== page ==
Alternatives. We all want them. Whether you want to figure out a different way to work out that keeps pressure off your knees or are looking for a lightened-up version of your favorite restaurant food, you want to be able to tweak things to your needs. For those on special diets, that might mean finding alternatives to carbs, sugar or saturated fats. If you are a soda addict, you might be looking for alternative ways to hydrate. And, if you're a vegetarian, vegan or are simply looking to eat less meat, you want to find alternative meat products that look and taste good, yet are still nutritious.
“Meat alternatives (also called meat analogues) can be a tasty and nutritious way to meet the body’s nutrient needs while incorporating more plant-based foods in your meal plan,” registered dietitian and certified health coach Becky Hand says. "Since the main role of meat is to provide the body with protein, this is the nutrient that should become your focus when selecting a meat alternative."
When working with her clients, Hand shares the following five selection tips:
- Keep your eye on protein: Since a three-ounce portion of cooked meat contains about 20 grams of protein, make sure that three ounces of the meat alternative contains at least 10 grams of protein. Breakfast-type meats are often portioned in one-and-a-half-ounce servings, so make sure these contain at least five grams of protein.
- Watch out for sodium. Meat alternatives often contain large amounts of sodium to enhance flavor. Aim for less than 450 milligrams in a three-ounce portion of meat or less than 250 milligrams in a one-and-a-half ounce portion of breakfast-type alternatives, such as sausage or bacon.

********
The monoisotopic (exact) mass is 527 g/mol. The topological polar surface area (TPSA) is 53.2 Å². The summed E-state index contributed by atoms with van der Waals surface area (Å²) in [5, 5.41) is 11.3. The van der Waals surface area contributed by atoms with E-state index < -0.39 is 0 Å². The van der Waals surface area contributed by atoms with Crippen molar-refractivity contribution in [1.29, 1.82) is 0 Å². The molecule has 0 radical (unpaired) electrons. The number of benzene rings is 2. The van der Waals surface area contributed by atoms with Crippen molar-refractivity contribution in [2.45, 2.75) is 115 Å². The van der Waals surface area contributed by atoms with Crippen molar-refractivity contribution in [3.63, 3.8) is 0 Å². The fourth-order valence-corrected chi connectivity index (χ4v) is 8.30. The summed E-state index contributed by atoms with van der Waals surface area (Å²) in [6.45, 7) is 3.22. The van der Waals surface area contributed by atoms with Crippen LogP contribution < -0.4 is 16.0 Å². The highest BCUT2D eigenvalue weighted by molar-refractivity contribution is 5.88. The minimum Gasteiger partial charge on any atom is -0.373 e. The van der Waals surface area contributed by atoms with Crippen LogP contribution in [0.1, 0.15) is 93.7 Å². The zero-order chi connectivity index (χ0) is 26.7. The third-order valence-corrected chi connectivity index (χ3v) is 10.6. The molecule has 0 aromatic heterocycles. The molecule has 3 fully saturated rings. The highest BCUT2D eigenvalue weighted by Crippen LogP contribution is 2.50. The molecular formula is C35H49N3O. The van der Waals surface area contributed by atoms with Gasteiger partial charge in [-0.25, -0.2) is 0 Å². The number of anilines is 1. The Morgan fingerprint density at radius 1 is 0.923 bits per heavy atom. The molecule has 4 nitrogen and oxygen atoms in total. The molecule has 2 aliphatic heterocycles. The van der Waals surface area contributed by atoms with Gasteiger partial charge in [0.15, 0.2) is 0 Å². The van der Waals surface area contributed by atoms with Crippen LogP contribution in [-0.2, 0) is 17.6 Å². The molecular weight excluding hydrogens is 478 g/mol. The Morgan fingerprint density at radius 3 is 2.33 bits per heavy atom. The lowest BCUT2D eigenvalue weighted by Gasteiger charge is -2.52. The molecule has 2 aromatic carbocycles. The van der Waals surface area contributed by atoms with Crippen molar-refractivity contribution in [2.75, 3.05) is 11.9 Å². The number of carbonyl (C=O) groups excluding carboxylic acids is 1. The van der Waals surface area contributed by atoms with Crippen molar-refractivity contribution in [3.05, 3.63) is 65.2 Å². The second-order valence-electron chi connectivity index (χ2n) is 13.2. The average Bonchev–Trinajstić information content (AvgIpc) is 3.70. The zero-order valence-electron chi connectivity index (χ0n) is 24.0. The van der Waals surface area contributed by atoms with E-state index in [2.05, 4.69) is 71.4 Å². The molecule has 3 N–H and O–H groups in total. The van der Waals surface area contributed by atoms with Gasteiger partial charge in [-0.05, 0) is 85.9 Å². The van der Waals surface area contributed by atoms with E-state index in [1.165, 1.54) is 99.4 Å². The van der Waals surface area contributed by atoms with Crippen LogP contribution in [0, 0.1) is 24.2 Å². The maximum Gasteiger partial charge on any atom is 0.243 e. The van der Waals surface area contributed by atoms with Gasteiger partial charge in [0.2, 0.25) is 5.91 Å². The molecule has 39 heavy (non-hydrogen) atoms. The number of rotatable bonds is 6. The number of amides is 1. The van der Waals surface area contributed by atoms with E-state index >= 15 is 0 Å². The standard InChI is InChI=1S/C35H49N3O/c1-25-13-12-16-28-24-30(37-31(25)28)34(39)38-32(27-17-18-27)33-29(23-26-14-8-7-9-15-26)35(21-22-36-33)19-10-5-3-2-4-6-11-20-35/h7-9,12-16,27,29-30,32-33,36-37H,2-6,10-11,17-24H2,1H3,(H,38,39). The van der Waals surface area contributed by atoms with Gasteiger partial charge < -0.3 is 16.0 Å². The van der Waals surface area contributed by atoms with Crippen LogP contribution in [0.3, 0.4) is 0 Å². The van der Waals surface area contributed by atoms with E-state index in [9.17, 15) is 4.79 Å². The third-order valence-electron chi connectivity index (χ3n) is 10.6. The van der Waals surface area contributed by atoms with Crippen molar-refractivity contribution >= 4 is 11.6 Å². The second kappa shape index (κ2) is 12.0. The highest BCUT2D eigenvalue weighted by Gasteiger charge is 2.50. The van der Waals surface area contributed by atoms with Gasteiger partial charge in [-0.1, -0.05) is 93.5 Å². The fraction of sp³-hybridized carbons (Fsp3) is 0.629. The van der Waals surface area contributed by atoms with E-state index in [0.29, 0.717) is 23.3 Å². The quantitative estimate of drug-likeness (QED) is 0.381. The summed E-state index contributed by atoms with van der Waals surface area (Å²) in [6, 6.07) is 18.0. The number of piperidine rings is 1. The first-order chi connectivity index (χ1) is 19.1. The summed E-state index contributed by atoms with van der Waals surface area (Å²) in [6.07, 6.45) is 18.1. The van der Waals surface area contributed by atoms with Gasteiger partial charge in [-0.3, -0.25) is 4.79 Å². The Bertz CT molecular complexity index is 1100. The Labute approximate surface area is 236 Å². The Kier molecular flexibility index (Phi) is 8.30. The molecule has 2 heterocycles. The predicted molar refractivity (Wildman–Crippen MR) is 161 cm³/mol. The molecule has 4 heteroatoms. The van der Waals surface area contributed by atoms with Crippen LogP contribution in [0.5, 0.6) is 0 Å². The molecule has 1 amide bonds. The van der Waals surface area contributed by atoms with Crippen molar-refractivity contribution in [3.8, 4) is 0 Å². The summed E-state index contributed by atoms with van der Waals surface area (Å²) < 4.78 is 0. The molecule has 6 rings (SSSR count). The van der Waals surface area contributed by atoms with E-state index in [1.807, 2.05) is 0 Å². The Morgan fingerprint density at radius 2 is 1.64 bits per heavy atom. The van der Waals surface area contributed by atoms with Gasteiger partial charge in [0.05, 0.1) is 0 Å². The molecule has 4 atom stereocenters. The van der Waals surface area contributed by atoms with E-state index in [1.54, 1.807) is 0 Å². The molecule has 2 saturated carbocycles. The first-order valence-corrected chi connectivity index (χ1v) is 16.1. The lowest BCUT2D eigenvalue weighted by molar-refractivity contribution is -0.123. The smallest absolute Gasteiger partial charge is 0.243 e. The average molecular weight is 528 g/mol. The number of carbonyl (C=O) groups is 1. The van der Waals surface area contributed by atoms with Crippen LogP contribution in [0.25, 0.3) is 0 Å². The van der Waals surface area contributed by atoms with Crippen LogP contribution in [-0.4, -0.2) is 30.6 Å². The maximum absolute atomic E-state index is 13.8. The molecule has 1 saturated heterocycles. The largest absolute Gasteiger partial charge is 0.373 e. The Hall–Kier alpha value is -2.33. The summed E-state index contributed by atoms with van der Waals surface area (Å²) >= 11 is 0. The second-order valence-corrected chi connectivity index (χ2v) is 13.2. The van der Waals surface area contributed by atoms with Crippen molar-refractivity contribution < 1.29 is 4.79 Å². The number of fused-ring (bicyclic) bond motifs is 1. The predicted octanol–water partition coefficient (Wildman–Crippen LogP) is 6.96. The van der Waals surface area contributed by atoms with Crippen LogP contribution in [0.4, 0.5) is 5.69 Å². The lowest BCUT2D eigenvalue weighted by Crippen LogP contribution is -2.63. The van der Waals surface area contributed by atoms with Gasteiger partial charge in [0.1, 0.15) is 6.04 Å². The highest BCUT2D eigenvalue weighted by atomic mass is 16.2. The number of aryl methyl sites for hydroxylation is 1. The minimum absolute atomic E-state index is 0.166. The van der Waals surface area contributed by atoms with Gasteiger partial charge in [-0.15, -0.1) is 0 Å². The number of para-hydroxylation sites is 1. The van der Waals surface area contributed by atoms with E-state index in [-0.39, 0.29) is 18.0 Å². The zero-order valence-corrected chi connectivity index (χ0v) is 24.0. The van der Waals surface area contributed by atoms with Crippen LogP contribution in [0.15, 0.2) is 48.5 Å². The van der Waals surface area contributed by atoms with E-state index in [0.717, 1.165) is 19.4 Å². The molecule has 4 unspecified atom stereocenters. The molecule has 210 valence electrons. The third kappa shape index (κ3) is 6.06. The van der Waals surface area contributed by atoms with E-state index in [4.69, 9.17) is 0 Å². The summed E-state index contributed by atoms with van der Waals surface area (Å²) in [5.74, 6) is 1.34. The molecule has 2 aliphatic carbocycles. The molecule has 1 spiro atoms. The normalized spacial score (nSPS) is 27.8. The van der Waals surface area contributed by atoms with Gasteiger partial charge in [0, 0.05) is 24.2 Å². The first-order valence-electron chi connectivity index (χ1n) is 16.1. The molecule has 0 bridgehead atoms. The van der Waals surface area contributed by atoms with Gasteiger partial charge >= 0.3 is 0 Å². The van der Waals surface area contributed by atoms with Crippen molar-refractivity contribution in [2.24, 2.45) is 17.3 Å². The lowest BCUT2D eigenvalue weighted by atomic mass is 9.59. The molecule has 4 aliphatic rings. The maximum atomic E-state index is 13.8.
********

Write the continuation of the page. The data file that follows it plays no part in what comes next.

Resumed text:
- What’s the oil? Select varieties that list a healthy oil source in the ingredients, such as olive oil, canola oil, soybean oil or corn oil. All of these fats become liquid at room temperature. These polyunsaturated fats have been shown to help improve heart health and lower LDL, or "bad" cholesterol. Return to the shelf any product that contains highly saturated fats such as coconut oil, butter or lard. Overall, that three-ounce portion should contain no more than two grams of saturated fat.
- Don’t fear the soy: While the internet is filled with "clickbait" regarding the dangers of soy, don’t be taken in by these scare tactics. There is no scientific evidence to support those claims. Soybeans are a great source of high-quality protein and work well for meat alternatives, along with other legumes and vegetables so do your research before ignoring soy as an option.
- Buy and try. If you are new to the meat alternative arena, you may want to begin with a brand such as MorningStar Farms which is readily available in most markets. Then, become more adventurous by trying others that not only meet the nutritional recommendations provided here but also match your personal taste preferences.
A Better (Meatless) BurgerMorningStar Farms Grillers Original Burgers
If you're looking for a perfect burger substitute that meets nearly all of Hand's requirements, these grillers are a great place to start. With just 130 calories, five grams of fat, 16 grams of protein and 390 milligrams of sodium per patty, these veggie burgers deliver up plenty of that char-grilled burger flavor you crave, without any of the animal by-products.
Amy's Sonoma Veggie Burger